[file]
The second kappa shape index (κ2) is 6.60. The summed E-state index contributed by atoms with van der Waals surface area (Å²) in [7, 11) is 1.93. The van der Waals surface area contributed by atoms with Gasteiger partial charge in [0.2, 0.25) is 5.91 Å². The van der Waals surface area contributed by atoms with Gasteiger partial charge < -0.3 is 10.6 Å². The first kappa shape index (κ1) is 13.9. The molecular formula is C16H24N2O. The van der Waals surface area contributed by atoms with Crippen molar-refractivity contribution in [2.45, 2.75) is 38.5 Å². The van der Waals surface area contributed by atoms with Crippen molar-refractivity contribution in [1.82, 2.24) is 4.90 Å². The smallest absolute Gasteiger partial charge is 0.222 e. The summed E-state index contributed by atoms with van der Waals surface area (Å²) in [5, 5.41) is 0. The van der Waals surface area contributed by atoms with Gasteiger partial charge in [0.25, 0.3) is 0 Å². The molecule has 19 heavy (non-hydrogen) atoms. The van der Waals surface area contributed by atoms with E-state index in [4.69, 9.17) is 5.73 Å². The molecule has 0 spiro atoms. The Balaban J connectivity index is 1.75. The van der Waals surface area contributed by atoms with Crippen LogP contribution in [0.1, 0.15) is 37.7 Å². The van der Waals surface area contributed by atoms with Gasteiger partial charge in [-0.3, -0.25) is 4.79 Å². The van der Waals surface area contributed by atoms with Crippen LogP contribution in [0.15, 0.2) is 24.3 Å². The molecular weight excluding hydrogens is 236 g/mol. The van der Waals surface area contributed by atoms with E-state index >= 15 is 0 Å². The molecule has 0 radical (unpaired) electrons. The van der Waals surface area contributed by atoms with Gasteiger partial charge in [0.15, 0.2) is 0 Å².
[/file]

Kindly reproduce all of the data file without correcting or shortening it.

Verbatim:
The second kappa shape index (κ2) is 6.60. The summed E-state index contributed by atoms with van der Waals surface area (Å²) in [7, 11) is 1.93. The van der Waals surface area contributed by atoms with Gasteiger partial charge in [0.2, 0.25) is 5.91 Å². The van der Waals surface area contributed by atoms with Gasteiger partial charge < -0.3 is 10.6 Å². The first kappa shape index (κ1) is 13.9. The molecular formula is C16H24N2O. The van der Waals surface area contributed by atoms with Crippen molar-refractivity contribution in [2.45, 2.75) is 38.5 Å². The van der Waals surface area contributed by atoms with Crippen molar-refractivity contribution in [1.82, 2.24) is 4.90 Å². The smallest absolute Gasteiger partial charge is 0.222 e. The summed E-state index contributed by atoms with van der Waals surface area (Å²) in [5, 5.41) is 0. The van der Waals surface area contributed by atoms with Gasteiger partial charge in [0.25, 0.3) is 0 Å². The molecule has 19 heavy (non-hydrogen) atoms. The van der Waals surface area contributed by atoms with E-state index in [4.69, 9.17) is 5.73 Å². The molecule has 0 spiro atoms. The Balaban J connectivity index is 1.75. The van der Waals surface area contributed by atoms with Crippen LogP contribution in [0.1, 0.15) is 37.7 Å². The van der Waals surface area contributed by atoms with Gasteiger partial charge in [-0.3, -0.25) is 4.79 Å². The van der Waals surface area contributed by atoms with Crippen LogP contribution in [0.15, 0.2) is 24.3 Å². The molecular weight excluding hydrogens is 236 g/mol. The van der Waals surface area contributed by atoms with E-state index >= 15 is 0 Å². The molecule has 0 radical (unpaired) electrons. The van der Waals surface area contributed by atoms with Gasteiger partial charge in [0.15, 0.2) is 0 Å².